French, Feminine Rhymes, and Two 16th-Century Choir Pieces

Have I mentioned that French is the worst?

There are a couple of reasons that dealing with French in my business is such a pain:

  1. Everything, just absolutely everything*, written before 1600 is in French.
  2. English is not French.

*my estimation

English is not any language, in fact, except English — and sometimes, not even that — which is, of course, the challenge and the art of translation. Translating poetry from all languages has its challenges: Spanish has its trochees, Russian its elipsis, Japanese its double meanings, German its absolutely insane-making similarity to English that makes one beat one’s head against the wall in lamentation over the Great Vowel Shift.

But French is the language that I am most often frustrated with, because I deal with it so often.

The most challenging aspect of French is its feminine rhyme. (I’m using “feminine rhyme” here as it is used in English, to mean a rhyming trochee, not in the specific sense in which it is often used when discussing French poetry.) In English, relatively few feminine rhymes are possible, and when they are used, they often inspire a ridiculous atmosphere. But the nature of French makes feminine rhymes exceptionally possible, and they are not at all silly-sounding — and so French poetry uses them all the time.

Oh, and to exacerbate the situation, medieval French poetry has a tendency to simply use the same rhyme over and over and over and over again. It is not unusual for the poet to be required to find, say, 14 or 18 independent words that all rhyme with each other. And as a translator, I’m trying to find words that mean the same thing as the original, which often dwindles the list of rhyming trochees down to… not enough.

Ultimately, this leads me to a conclusion that for a long time I have found infuriating, but must in the end accept as true: A high-quality translation may not be possible for every song. While I would love to put out an amazing product every time, not every piece (if any piece!) can achieve my standards. Compromises must be made somewhere — because there just aren’t, for example, 18 words that rhyme with “happy” (at least not 18 that can be taken seriously. :/  ).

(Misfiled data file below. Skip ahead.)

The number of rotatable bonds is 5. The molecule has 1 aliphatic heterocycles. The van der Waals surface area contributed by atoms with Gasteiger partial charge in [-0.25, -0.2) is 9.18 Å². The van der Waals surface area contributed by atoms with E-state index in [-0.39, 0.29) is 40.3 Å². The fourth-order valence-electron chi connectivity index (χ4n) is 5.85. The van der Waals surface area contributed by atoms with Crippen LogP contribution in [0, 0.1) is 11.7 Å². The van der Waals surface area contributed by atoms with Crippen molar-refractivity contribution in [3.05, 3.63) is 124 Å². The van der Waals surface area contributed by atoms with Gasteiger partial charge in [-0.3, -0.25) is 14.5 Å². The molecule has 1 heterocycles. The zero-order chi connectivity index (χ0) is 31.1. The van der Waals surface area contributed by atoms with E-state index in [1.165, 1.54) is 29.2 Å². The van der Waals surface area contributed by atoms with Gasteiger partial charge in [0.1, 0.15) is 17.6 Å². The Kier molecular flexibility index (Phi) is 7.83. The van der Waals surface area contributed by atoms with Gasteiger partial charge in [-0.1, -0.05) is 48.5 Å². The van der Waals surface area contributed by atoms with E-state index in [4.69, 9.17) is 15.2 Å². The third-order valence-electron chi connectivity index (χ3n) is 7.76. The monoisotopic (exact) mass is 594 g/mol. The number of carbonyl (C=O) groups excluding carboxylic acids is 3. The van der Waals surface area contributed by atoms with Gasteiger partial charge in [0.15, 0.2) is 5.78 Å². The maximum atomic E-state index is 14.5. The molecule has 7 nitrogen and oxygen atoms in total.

But if I refused to share my work until it is perfect, I’d never be able to share anything.

So, having said that, here are two French pieces where I struggled with feminine rhyme.

~*~

“Mon cœur se recommande à vous” is by Orlando di Lassus, with poetry by Clément Marot, a 16th-century French courtier. (One of my favorite composers, Claudin de Sermisy, also set many of Marot’s texts — “Tant que vivray“, which is a little bit famous, is a Sermisy/Marot piece.) As for Orlando di Lassus: It’s impossible to give a summary of his work, since his style is unusually eclectic, and since he was so prolific and influential. He wrote about 150 chansons alone! Like much (but by no means all) of his work, it is tightly organized and succinct. (It’s less than two minutes long in representative recordings.)

Notice in the text the Courtly Love concepts and motifs. It’s interesting to see how Courtly Love continues to influence poetry even hundreds of years after the original cultural context for the philosophy has disappeared — though they have changed somewhat. The speaker’s enemies are the “jealous ones”, an idea that could be directly lifted from a troubadour poem. And love is still ascribed the power to change a person’s morality. However, unlike in a typical troubadour poem, where the experience of loving is always morally elevating, in this poem, the denial of access to love’s object causes the speaker to become morally degraded.

Score of Original Piece
Recording of Original Piece
My Translation

Note: There is a second song with this text, also attributed to Orlando di Lassus. Be alert when you are Googling! 🙂

Key Facts

  • Date: 1566
  • Composer: Orlando di Lassus  (1530 or 1532 – 1594)
  • Poet: Clément Marot (1496-1544)
  • Manuscript: Tiers livre des chansons a qvatre cincq et six parties, nouuellement composées par Orlando di Lassus (1566)
  • Original Language: French
  • Genre: chanson
  • Poetic Form: ababbaba
  • Musical Form: through-composed

~*~

“Margot labourez les vignes” is another 16th-century choral piece; it’s by Jacques Arcadelt, a Franco-Flemish composer best known for his madrigals. (We have about 250 of them.) “Margot” is representative of his madrigal style: full of movement, easy to sing, always for four voices, and more complicated than it sounds.

I particularly like the words to this song. They invite analysis that takes into account social class, gender, and the creation of meaning. On the one hand, I assume that the prince is lying and worry that the speaker might be too naïve to realize that she is being taken advantage of; but I also wonder if maybe he’s telling the truth, and my assumption that he’s lying is based on my experience with cultural biases against working class people. Or maybe the speaker herself is lying, and the entire encounter never happened — but in that case, should she be condemned for telling falsehoods or commended for creating a more palatable reality for herself?

Score of Original Piece
Recording of Original Piece (not all of the verses — sorry)
My Translation

Key Facts

  • Date: 1559
  • Composer: Jacques Arcadelt (1507-1568)
  • Manuscript: Mais de quoy sert le désirer (1559)
  • Original Language: French
  • Genre: madrigal
  • Form: strophic
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